The City of Sebastopol will add its voice alongside over 700 governmental and nonprofit agencies in endorsing a climate action initiative associated with the statewide climate advocacy group Climate Center.
The Sebastopol City Council voted unanimously to adopt the resolution, which will pressure state lawmakers to take more serious climate action measures, outlined in a four-point plan designed by the Climate Center, at their regular meeting March 2.
The Climate Center is a statewide non-governmental organization, which, among other accomplishments, has worked to expand community choice energy access through organizations like Marin Clean Energy and Sonoma Clean Energy. Through community choice energy organizations, which source renewable forms of energy, communities enrolled are able to ensure more of their electricity bill is going towards green power over fossil fuels.
According to the Climate Center website, the organization has helped to provide 11,000,000 Californians with access to community choice energy, boasting 88-percent fossil-free power through such organizations across the state.
Climate Center board member and former Sebastopol Mayor Larry Robinson, who presented the initiative to the city council, said Climate Center, having been successful in developing and expanding the community choice energy model, is now redirecting its efforts towards pressuring California state legislators to enact even more proactive climate action policies.
“California is the fifth largest economy in the world, and as California goes, America goes. We’re at a critical juncture where the world is looking for leadership in solving the leadership and we can set an example here in California,” Robinson said.
Robinson said that by joining other elected and non-profit organizations that have already adopted the initiative, the City of Sebastopol would be adding its voice to demand the state take climate action even further than its current suggestion for carbon neutrality by 2045. Robinson said that the necessity of climate action, evidenced in part by recent excessive heat and fires, requires more action from the state, which he said has been curtailed by political expediency.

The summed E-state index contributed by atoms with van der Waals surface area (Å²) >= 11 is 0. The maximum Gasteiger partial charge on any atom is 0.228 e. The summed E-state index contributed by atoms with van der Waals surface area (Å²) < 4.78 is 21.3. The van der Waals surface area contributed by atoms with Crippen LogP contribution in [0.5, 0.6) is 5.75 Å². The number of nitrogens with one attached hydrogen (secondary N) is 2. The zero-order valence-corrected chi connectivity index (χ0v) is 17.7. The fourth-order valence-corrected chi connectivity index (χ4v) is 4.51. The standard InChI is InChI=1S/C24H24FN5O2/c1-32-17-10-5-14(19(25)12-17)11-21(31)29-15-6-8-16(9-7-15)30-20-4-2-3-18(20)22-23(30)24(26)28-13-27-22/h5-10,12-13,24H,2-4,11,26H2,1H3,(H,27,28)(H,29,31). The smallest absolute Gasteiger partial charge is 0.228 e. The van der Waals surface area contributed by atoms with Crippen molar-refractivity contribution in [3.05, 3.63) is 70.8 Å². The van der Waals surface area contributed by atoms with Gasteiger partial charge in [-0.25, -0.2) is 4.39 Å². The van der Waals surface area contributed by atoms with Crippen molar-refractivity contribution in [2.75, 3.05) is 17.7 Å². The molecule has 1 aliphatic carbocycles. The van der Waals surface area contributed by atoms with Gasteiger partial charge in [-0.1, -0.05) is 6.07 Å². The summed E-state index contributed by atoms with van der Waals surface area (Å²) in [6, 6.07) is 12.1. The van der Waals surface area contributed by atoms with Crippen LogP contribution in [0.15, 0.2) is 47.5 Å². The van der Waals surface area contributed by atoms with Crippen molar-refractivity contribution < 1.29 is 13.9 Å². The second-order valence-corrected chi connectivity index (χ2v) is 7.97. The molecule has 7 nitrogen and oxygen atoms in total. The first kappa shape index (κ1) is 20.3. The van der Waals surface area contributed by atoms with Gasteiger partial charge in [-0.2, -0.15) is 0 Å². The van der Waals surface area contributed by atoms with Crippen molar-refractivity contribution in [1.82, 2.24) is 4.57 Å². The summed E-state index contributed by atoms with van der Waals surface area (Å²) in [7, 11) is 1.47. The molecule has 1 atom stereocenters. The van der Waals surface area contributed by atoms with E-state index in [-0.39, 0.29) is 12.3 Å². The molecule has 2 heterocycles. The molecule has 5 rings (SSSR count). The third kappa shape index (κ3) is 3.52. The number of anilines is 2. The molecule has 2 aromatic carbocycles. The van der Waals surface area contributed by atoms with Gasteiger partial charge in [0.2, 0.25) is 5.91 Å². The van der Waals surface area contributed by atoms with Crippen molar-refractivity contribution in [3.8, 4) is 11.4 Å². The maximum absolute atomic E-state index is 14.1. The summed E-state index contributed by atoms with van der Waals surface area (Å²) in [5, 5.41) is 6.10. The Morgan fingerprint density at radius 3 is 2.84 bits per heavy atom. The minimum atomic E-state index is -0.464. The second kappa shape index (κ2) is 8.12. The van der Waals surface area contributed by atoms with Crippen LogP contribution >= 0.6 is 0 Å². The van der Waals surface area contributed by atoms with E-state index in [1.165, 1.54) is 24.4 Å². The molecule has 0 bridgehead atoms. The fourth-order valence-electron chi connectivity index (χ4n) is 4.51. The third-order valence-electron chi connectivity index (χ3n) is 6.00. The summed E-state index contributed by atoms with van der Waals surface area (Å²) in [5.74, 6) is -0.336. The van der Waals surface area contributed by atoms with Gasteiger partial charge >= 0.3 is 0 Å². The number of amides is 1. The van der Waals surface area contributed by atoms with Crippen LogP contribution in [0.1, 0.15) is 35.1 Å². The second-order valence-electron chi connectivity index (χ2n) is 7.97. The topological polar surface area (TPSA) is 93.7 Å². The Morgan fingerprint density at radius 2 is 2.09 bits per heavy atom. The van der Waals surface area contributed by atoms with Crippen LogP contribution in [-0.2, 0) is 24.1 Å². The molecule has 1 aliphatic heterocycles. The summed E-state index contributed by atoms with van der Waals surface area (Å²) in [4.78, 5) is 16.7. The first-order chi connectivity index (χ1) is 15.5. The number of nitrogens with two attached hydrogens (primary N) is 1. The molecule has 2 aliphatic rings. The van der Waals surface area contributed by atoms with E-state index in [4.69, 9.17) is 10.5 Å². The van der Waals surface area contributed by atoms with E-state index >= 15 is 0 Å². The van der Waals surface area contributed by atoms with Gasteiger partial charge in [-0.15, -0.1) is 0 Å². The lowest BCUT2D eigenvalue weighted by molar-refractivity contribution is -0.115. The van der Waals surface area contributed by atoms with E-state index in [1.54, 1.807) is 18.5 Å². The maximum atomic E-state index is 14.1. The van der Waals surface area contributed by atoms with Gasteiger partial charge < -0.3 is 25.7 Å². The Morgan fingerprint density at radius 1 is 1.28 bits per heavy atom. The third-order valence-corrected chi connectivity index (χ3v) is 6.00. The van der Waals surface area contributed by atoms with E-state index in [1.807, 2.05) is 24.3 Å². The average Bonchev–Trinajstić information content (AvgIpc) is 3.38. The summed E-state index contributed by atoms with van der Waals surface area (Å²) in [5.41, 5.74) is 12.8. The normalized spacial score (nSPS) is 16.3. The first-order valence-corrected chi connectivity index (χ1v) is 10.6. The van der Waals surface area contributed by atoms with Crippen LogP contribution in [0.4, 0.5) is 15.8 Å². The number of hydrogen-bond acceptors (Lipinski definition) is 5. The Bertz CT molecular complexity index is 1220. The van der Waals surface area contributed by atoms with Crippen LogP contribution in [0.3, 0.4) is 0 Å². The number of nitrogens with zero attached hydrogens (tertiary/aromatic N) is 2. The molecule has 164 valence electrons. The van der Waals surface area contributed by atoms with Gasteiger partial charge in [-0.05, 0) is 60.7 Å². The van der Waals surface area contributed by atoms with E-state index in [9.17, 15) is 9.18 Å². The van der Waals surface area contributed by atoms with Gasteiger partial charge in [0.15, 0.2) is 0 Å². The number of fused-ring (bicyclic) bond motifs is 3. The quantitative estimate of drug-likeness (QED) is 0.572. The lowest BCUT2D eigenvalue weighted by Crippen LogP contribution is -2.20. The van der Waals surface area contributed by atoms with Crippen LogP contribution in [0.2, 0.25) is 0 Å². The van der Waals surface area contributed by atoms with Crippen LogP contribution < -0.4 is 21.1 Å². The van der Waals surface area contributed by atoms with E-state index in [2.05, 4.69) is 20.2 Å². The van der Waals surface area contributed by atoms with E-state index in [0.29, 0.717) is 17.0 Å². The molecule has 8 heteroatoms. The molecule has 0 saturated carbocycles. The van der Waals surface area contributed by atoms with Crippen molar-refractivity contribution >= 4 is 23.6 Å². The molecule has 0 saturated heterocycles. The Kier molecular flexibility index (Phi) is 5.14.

The resolution will signal to state legislators to take climate action more seriously. Climate researchers, Robinson said, initially underestimated how quickly climate change would descend, and policy should be based on the newest developments. Since things have escalated more dramatically than expected, more dramatic policy responses are merited.
Also important to the platform is proactively ensuring a just transition for fossil fuel workers and low-income or BIPOC communities, which may otherwise experience a disproportionate negative impact from climate action policies.
The four-point plan consists of the following:
1: Accelerating the phasing out of fossil fuels. The initiative calls for a halt to all new oil and gas drilling as well as capping old wells. All transportation should be carbon neutral by 2030, as should all buildings run on electricity instead of natural gas. A decentralized, 100-percent greenhouse gas (GHG) emissions-free electricity and energy storage infrastructure should be in place by 2030.
2: Increase sequestration and drawdown of carbon already in the atmosphere by changing farming and land use practices and protecting the habitat.
3: Invest in community resiliency to prevent future events such as the public safety power shut offs during fire season. Two bills currently in committee at the state legislature, SB 99 and SB 325, would work towards energy resilience, in part through micro-grids to protect vital services.
4: Invest $12-24 billion in climate action through the establishment of fees such as the frequent flyer fee, which would raise $2.4 billion by charging a $10 fee on some flights. Additionally, opening energy markets to private investment and enacting progressive carbon taxes.
Robinson said that although Sebastopol has worked hard towards climate action goals, collective action is needed at the state level.
Councilmember Diana Rich, who introduced the resolution alongside Vice Mayor Sarah Gurney, said, “We in Sebastopol have a tradition of being forward facing in terms of climate change issues. We don’t sit back in the shadows. We are very active in our efforts to address this issue—we approach it with a sense of urgency.”
The resolution was endorsed by the city’s Climate Action Committee, which Rich called “an amazing group of citizens.”
The initiative was introduced in coordination with the Regional Climate Protection Agency (RCPA), to which Vice Mayor Gurney is the City of Sebastopol’s representative.